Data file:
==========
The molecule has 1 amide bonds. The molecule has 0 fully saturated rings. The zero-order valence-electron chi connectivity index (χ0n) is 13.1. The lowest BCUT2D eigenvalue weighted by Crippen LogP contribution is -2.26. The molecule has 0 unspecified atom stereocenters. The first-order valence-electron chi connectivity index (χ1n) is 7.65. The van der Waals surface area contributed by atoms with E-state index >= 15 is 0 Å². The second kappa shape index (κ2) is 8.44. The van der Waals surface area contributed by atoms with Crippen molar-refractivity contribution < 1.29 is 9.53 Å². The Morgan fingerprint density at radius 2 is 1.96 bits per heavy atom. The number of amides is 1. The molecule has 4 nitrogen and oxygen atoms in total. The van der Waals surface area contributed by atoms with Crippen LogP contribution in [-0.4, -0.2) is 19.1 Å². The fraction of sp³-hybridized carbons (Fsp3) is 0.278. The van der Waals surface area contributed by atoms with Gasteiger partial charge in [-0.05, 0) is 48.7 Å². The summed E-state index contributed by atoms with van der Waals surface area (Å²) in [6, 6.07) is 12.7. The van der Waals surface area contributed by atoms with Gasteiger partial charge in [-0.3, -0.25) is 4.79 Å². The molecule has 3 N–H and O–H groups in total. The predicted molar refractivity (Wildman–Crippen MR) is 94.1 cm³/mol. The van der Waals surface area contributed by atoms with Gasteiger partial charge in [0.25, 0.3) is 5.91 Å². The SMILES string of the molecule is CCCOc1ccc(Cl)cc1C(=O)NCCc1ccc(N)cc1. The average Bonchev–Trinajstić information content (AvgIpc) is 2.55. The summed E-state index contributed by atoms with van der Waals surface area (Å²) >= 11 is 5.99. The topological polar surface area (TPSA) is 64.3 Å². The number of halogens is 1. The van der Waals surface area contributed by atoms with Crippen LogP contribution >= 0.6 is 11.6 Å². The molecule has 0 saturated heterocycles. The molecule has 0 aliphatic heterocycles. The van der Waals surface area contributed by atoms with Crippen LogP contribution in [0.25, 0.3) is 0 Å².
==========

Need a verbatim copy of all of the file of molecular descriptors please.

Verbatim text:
The molecule has 1 amide bonds. The molecule has 0 fully saturated rings. The zero-order valence-electron chi connectivity index (χ0n) is 13.1. The lowest BCUT2D eigenvalue weighted by Crippen LogP contribution is -2.26. The molecule has 0 unspecified atom stereocenters. The first-order valence-electron chi connectivity index (χ1n) is 7.65. The van der Waals surface area contributed by atoms with E-state index >= 15 is 0 Å². The second kappa shape index (κ2) is 8.44. The van der Waals surface area contributed by atoms with Crippen molar-refractivity contribution < 1.29 is 9.53 Å². The Morgan fingerprint density at radius 2 is 1.96 bits per heavy atom. The number of amides is 1. The molecule has 4 nitrogen and oxygen atoms in total. The van der Waals surface area contributed by atoms with Crippen LogP contribution in [-0.4, -0.2) is 19.1 Å². The fraction of sp³-hybridized carbons (Fsp3) is 0.278. The van der Waals surface area contributed by atoms with Gasteiger partial charge in [-0.05, 0) is 48.7 Å². The summed E-state index contributed by atoms with van der Waals surface area (Å²) in [6, 6.07) is 12.7. The van der Waals surface area contributed by atoms with Gasteiger partial charge in [-0.3, -0.25) is 4.79 Å². The molecule has 3 N–H and O–H groups in total. The predicted molar refractivity (Wildman–Crippen MR) is 94.1 cm³/mol. The van der Waals surface area contributed by atoms with Gasteiger partial charge in [0.25, 0.3) is 5.91 Å². The SMILES string of the molecule is CCCOc1ccc(Cl)cc1C(=O)NCCc1ccc(N)cc1. The average Bonchev–Trinajstić information content (AvgIpc) is 2.55. The summed E-state index contributed by atoms with van der Waals surface area (Å²) >= 11 is 5.99. The topological polar surface area (TPSA) is 64.3 Å². The number of halogens is 1. The van der Waals surface area contributed by atoms with Crippen LogP contribution >= 0.6 is 11.6 Å². The molecule has 0 saturated heterocycles. The molecule has 0 aliphatic heterocycles. The van der Waals surface area contributed by atoms with Crippen LogP contribution in [0.25, 0.3) is 0 Å².